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How Brampton, a town in suburban Ontario, was dubbed a ghetto Add to ...

The city’s predominant South Asian population is a subject of racial tension – and that may continue to grow

Author Noreen Ahmed-ullah poses at a South Asian strip mall in Brampton on Friday. (Mark Blinch/The Globe and Mail)

I live in a suburban Ontario town where the visible minorities are now the majority.

Brampton – a.k.a. “Browntown,” “Bramladesh”or “Singhdale” – is just like the nicknames imply: mostly brown.

On our street of new semi-detached houses, I see brown and black families, mostly immigrants. Strip malls consist almost entirely of Indian-only grocers, stores selling fancy South Asian clothes and sweet shops. My drive home off Highway 427 is lined with palatial Sikh gurdwaras, a monumental Hindu mandir and a soon-to-be-built mosque – the only church in the area is a tiny historic landmark.

At the walk-in clinic, brown and black families. At Service Ontario on a weekend, 30 people in line – only two are white and they are related. At the nearby library, an entire section carved out for Punjabi and Hindi books. And on Diwali, the night sky above Gore Road is lit up on both sides, crackling with competing fireworks displays.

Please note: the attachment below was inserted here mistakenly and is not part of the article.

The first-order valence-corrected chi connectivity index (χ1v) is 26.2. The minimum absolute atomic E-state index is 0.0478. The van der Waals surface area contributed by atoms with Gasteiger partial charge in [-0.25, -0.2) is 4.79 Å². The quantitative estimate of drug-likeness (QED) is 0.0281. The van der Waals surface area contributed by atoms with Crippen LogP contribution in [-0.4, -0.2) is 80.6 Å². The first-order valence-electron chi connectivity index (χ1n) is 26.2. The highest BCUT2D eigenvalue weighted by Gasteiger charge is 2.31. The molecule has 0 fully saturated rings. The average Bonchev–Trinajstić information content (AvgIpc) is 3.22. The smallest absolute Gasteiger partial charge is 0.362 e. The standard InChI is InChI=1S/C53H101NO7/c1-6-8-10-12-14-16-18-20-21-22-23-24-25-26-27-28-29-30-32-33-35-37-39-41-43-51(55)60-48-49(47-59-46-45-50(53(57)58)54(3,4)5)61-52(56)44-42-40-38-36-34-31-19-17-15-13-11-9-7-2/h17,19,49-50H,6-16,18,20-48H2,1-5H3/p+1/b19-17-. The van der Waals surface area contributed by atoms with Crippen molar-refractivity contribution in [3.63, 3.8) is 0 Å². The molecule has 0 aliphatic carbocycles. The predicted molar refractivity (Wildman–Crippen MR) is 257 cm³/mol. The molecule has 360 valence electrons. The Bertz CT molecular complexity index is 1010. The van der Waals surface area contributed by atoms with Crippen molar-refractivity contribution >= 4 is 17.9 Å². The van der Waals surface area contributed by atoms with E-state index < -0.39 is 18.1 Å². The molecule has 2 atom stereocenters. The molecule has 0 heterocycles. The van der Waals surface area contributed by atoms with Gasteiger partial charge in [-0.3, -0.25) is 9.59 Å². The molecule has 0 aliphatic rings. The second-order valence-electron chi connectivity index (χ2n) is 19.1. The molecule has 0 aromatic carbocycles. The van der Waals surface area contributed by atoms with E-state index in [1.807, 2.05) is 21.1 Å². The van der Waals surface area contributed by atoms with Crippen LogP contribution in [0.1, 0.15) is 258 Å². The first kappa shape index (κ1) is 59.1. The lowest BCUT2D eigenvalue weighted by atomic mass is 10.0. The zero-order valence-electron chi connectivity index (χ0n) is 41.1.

It doesn’t surprise me any more when staff at a local Canadian Tire speak to me in Punjabi, or grocery stores advertise Diwali and Eid sales. Sobeys recently opened a supermarket in the heart of Brampton called “Chalo Freshco,” or “Let’s Go, Freshco,” marketing it as the first Canadian grocery store designed for “desis,” or those of South Asian descent, serving everything from spices and basmati rice found at an Indian grocery store to Indo-centric vegetables and ready-to-eat tandoori chicken and snacks.

On any given day, groups of women in colourful shalwar kameez (tunic and baggy pants) stroll vigorously along the sidewalk, getting in their daily exercise. Men in brightly hued turbans and flowing white beards bike to the neighbourhood park to hang out with friends.

Sometimes, I wonder if I live in India or Canada.

But I am not complaining. For someone who has lived her entire life as a minority – and a very visible one, thanks to the hijab covering my hair – this environment is a welcome change. I am with my own kind.